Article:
The desperate life of a chronic alcoholic is followed through a four-day drinking bout.

Director:

Billy Wilder

Writers:

Charles R. Jackson (from the novel by), Charles Brackett (screen play) | 1 more credit »
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Won 4 Oscars. Another 12 wins & 3 nominations. See more awards »

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Cast

Complete credited cast:
Ray Milland ... Don Birnam
Jane Wyman ... Helen St. James
Phillip Terry ... Wick Birnam
Howard Da Silva ... Nat
Doris Dowling ... Gloria
Frank Faylen ... 'Bim' Nolan
Mary Young ... Mrs. Deveridge
Anita Sharp-Bolster ... Mrs. Foley (as Anita Bolster)
Lilian Fontaine Lilian Fontaine ... Mrs. St. James
Frank Orth ... Opera Cloak Room Attendant
Lewis L. Russell Lewis L. Russell ... Mr. St. James
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Storyline

Don Birnam, long-time alcoholic, has been "on the wagon" for ten days and seems to be over the worst; but his craving has just become more insidious. Evading a country weekend planned by his brother Wick and girlfriend Helen, he begins a four-day bender. In flashbacks we see past events, all gone wrong because of the bottle. But this bout looks like being his last...one way or the other. Written by Rod Crawford <puffinus@u.washington.edu>

Plot Summary | Add Synopsis

Taglines:

How daring can the screen dare to be? No adult man or woman can risk missing the startling frankness of The Lost Weekend! See more »

Genres:

Drama | Film-Noir

Certificate:

Passed | See all certifications »

Parents Guide:

View content advisory »
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Did You Know?

Trivia

Billy Wilder claimed the liquor industry offered Paramount $5 million to not release the film; he also suggested that he would have accepted, had they offered it to him. See more »

Goofs

Before the bartender pulls the towel to the side in order to eat, it's already changed position between camera angles. See more »

Quotes

[first lines]
Wick Birnem: You better take this along, Don. It's gonna be cold on the farm.
Don Birnam: Okay.
Wick Birnem: How many shirts are you taking?
Don Birnam: Three.
Wick Birnem: I'm taking five.
Don Birnam: Five?
Wick Birnem: Yeah, I told them at the office I might not be back until Tuesday. We'll get there this afternoon. That'll give us all Friday, Saturday, Sunday, Monday. We'll make it a long, wonderful weekend!
Don Birnam: It sounds long all right.
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Connections

Referenced in Splendor (1989) See more »

Soundtracks

Louise
(1929) (uncredited)
Music by Richard A. Whiting
Lyrics by Leo Robin
Played on piano and sung by Harry Barris at Harry and Joe's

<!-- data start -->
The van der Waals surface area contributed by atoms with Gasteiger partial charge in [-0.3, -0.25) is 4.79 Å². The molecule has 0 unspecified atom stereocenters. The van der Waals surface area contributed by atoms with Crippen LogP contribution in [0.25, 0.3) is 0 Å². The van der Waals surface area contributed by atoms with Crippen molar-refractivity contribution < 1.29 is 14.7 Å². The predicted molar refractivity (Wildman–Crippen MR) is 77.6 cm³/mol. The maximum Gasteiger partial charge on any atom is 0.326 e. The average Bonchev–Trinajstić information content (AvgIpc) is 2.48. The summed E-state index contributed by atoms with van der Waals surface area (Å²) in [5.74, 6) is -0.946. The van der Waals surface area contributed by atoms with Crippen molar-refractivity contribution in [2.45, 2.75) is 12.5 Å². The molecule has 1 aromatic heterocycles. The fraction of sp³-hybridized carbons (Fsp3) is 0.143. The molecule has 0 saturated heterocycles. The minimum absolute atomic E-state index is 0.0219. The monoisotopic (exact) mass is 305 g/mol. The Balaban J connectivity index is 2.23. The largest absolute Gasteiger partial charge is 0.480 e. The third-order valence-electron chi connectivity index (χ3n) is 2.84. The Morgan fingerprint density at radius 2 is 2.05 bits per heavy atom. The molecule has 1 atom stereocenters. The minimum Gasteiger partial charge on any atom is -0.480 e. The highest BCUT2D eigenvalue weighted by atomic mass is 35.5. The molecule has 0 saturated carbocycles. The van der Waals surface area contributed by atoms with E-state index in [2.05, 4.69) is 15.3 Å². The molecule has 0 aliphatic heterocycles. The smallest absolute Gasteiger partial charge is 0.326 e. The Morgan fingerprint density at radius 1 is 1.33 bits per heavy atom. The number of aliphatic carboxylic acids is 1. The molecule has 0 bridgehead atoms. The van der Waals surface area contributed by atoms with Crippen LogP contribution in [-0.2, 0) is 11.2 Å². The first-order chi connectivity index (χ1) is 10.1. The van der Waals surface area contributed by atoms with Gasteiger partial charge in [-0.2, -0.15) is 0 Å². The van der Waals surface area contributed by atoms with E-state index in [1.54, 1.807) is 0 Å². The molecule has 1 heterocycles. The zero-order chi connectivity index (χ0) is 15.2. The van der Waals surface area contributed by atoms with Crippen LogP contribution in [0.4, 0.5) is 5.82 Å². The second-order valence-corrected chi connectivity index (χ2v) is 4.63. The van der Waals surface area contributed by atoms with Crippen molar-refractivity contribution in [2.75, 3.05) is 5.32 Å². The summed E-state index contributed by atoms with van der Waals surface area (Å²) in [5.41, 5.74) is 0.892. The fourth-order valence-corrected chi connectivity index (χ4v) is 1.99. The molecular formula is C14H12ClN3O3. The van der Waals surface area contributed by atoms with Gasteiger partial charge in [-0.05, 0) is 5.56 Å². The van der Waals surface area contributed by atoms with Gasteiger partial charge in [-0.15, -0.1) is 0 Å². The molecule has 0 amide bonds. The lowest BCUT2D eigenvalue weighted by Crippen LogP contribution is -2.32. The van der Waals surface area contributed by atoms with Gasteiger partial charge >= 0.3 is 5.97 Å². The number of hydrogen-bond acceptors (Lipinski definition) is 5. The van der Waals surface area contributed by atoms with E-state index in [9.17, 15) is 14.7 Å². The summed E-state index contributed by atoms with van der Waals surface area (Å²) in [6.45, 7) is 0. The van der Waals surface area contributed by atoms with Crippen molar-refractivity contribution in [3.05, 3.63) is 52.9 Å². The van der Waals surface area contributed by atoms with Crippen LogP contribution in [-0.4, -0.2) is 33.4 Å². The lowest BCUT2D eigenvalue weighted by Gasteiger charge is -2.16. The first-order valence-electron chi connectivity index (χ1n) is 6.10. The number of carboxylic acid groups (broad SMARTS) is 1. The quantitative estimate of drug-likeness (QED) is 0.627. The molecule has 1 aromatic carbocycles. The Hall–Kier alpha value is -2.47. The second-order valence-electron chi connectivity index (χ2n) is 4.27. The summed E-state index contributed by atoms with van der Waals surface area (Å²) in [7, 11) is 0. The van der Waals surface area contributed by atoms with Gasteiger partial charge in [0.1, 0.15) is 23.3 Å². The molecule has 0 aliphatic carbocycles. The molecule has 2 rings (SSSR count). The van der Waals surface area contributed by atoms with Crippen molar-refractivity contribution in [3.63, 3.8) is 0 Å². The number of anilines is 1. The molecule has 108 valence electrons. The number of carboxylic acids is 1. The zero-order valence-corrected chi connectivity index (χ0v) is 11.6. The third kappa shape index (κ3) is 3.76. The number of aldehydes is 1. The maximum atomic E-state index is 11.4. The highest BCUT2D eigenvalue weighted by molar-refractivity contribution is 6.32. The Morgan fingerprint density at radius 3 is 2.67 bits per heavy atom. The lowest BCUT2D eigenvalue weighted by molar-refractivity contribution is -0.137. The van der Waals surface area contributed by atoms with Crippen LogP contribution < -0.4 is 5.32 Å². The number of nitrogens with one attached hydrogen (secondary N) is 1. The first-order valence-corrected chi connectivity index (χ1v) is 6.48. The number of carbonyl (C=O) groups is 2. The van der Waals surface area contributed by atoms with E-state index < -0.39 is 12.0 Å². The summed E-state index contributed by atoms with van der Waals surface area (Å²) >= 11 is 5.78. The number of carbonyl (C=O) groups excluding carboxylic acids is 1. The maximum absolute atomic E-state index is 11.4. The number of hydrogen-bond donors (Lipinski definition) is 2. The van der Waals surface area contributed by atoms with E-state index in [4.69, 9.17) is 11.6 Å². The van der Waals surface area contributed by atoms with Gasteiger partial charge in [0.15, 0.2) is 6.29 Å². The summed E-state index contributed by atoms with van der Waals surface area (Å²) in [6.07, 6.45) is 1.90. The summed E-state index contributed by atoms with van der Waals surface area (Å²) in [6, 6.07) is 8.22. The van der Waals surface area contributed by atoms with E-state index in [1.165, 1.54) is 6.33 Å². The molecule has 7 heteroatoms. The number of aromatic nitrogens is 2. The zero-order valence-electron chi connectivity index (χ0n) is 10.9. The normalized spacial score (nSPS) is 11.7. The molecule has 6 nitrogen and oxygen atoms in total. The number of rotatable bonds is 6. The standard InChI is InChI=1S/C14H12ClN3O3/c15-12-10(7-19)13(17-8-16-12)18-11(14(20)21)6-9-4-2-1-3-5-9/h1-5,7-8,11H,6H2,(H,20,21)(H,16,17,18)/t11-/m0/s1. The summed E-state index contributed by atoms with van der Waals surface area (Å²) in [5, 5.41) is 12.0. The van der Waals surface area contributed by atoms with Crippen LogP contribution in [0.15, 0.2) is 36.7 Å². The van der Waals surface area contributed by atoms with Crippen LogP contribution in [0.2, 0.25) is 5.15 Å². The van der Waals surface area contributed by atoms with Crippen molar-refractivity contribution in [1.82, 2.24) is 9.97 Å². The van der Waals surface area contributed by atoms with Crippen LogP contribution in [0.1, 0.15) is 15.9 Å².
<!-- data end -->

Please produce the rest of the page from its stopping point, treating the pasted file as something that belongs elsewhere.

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User Reviews

 
"I'm not a drinker; I'm a drunk."
11 July 2016 | by elvircorhodzicSee all my reviews

LOST WEEKEND is a film about the state of life of any man. In general, every life is full of ups and downs. Alcoholism, as a kind of escape from his own life is more than stable. Lack of self-confidence, poverty and lack of understanding are just some factors with which the main character struggles. Alcohol is a deadly rescue. The story is quite realistic and morbid. The main protagonist is a split personality. We get to know him through the illustration of a drunk and writer in the attempt. I have to admit that this movie at first viewing fascinating.

I have to admit that the minor characters have been pretty naive. I have the impression that the main protagonist and bottles of alcohol tell a story, while minor characters just go and get lost. Practically everything is told in a couple of days where we can see how a man touches a human and moral bottom. Unwritten parts of the novel through flashbacks working perfectly

Ray Milland as Don Birnam is simply brilliant. He revealed the ugly nature of man, through the degradation of life, weakness and shame.

Jane Wyman as Helen St. James had the demanding role of loyal girls. In this case, love knows no boundaries. The lack of emotion is so obvious and I her character can not imagine as a kind of salvation or the voice of reason.

Other characters are "stations" on the road to environmental ruin. Caring and exemplary brother who miraculously evaporate at the beginning of the film. Ironic and gritty bartender, sadistic medic or girl in love at the bar.

Lost Weekend is a very honest and disturbing drama. The musical score perfectly corresponded to the theme of the film. I must say that I am not satisfied with the contrived happy ending. The main protagonist in 5 minutes free his life of suffering. It's all in the decision, but the decision came suddenly and utterly illogical.


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Frequently Asked Questions

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Details

Country:

USA

Language:

English

Release Date:

January 1946 (USA) See more »

Also Known As:

The Lost Weekend See more »

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Box Office

Budget:

$1,250,000 (estimated)
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Company Credits

Production Co:

Paramount Pictures See more »
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Technical Specs

Runtime:

Sound Mix:

Mono (Western Electric Recording)

Aspect Ratio:

1.37 : 1
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